The takeover bid for BET turned hostile yesterday, with the rival business services group Rentokil unveiling a pounds 1.8bn offer and launching a strong attack on the target's management.
BET, whose chief executive and finance director had flown back from America for an emergency board meeting, immediately rejected the offer as inadequate and grossly undervaluing the company.
As confusion continued as to why Rentokil's desire for an agreed deal quickly turned into a hostile move, some analysts predicted that the company's 190p-a-share offer was likely to succeed if raised slightly.
BET shares closed up 9p to 194p, suggesting that the City was expecting Rentokil to raise its terms.
Nigel Utley, analyst at Greig Middleton, said: "The City never expects the first bid to be the last. 190p is not a bad price, but they will have to go a bit further." Rentokil shares went down 3.5p to 329p.
The offer is nine new Rentokil shares and pounds 8 for every 20 BET shares, a 36.8 per cent premium to Wednesday's closing price. There is a cash alternative of 179.5 p.
The company also released profits figures that continue Rentokil's long record of annual growth above 20 per cent. Pre-tax profits to 31 December were pounds 214.5m, up 21.1 per cent, with earnings of 14.22p, up 21.1 per cent.
Clive Thompson, Rentokil's chief executive, said the acquisition would ensure that the company maintained its record. The deal would be earnings- enhancing in the first year, excluding rationalisation costs, which he said would "not be enormous".
He said the strategy for BET would be to focus on the cleaning, security, textile services and distribution businesses, with a possible sale of the plant services, conferences and resort management units. He described BET's financial performance as unfocused. "BET had some good businesses - but what about the management?" Mr Thompson asked. "They have to date demonstrably failed to enhance shareholder value, despite being given almost five years in which to do so."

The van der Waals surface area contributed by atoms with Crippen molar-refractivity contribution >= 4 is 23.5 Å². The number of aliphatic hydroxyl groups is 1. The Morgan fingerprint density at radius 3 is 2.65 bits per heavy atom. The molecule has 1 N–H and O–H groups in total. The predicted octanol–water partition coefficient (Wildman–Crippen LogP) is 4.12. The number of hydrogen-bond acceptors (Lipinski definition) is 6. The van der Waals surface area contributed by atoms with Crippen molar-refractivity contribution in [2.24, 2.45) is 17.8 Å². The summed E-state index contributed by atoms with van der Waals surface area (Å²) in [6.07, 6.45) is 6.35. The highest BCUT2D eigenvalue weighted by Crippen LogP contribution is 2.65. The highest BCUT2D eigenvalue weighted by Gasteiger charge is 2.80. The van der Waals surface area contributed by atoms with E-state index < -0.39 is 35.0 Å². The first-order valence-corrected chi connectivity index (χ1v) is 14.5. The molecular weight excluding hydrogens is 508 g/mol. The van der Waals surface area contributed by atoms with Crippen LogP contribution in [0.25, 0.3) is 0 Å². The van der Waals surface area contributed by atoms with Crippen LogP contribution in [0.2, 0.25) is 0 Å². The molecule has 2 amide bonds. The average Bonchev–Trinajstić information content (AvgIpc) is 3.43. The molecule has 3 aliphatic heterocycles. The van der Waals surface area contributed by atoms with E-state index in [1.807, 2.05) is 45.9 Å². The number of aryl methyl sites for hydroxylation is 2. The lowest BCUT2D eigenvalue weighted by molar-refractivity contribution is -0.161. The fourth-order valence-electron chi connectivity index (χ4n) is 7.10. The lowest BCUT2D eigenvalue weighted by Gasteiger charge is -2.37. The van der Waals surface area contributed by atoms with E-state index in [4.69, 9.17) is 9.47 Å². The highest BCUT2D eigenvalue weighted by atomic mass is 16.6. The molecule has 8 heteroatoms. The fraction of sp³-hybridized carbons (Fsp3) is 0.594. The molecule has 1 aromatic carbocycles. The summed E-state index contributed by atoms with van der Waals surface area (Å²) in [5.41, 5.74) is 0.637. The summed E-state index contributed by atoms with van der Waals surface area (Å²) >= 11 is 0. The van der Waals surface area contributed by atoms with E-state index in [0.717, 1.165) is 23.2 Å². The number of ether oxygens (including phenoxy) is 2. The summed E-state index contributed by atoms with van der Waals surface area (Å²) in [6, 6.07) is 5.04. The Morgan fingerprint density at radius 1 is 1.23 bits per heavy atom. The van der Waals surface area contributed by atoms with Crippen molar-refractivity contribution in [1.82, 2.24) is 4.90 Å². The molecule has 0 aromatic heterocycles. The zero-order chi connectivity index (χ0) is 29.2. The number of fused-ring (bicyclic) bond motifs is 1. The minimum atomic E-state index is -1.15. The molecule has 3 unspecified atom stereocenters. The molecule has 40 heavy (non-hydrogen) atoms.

Analysts said there was a fairly good fit between the two groups but, while Mr Thompson claimed 79 per cent of the BET businesses overlapped with Rentokil's, some analysts said they saw that figure nearer the 50 per cent mark.
BET's chief executive, John Clark, said he could now see the point in meeting the Rentokil board, which on Thursday was forced to rush out a statement that it was interested in talking about an agreed deal after a strong rise in BET's share price.
Mr Thompson claimed Rentokil received no response to its offer to meet from BET's chairman, Sir Christopher Harding, and so tabled its hostile bid.
Mr Clark said Rentokil was informed that he was on his way back from America, where he had been reviewing group operations, and would respond after a BET board meeting, held yesterday morning.
Sir Christopher added: "Only yesterday afternoon, I received a telephone call from Rentokil asking for a meeting to discuss a recommended offer. This morning's hurried announcement of a hostile and inadequate offer for BET reveals Rentokil's lack of confidence in being able to put forward a credible proposal."
Rentokil is 52 per cent owned by the Danish group Sophus Berendsen, described as a "sleeping partner", which takes little role in the day-to-day management of Rentokil business.
The company's chief executive, Hans Werdein, said it strongly supported the bid. "Furthermore, it is also our intention to remain a substantial long-term shareholder of Rentokil," he said.
Rentokil has acquired dozens of companies in the last few years, raising its global staff to more than 42,000 from 30,000, but has never tackled a takeover of anything like this size.
Comment, page 19
1991 1995 1991/95
Turnover (pounds m) 2,636 1,761 -33%
Profit before tax (pounds m) 181 122 -33%
Earnings per share (p) 14.9 10.4 -30%
Dividend per share (p) 13.25 4.0 -70%Reuse content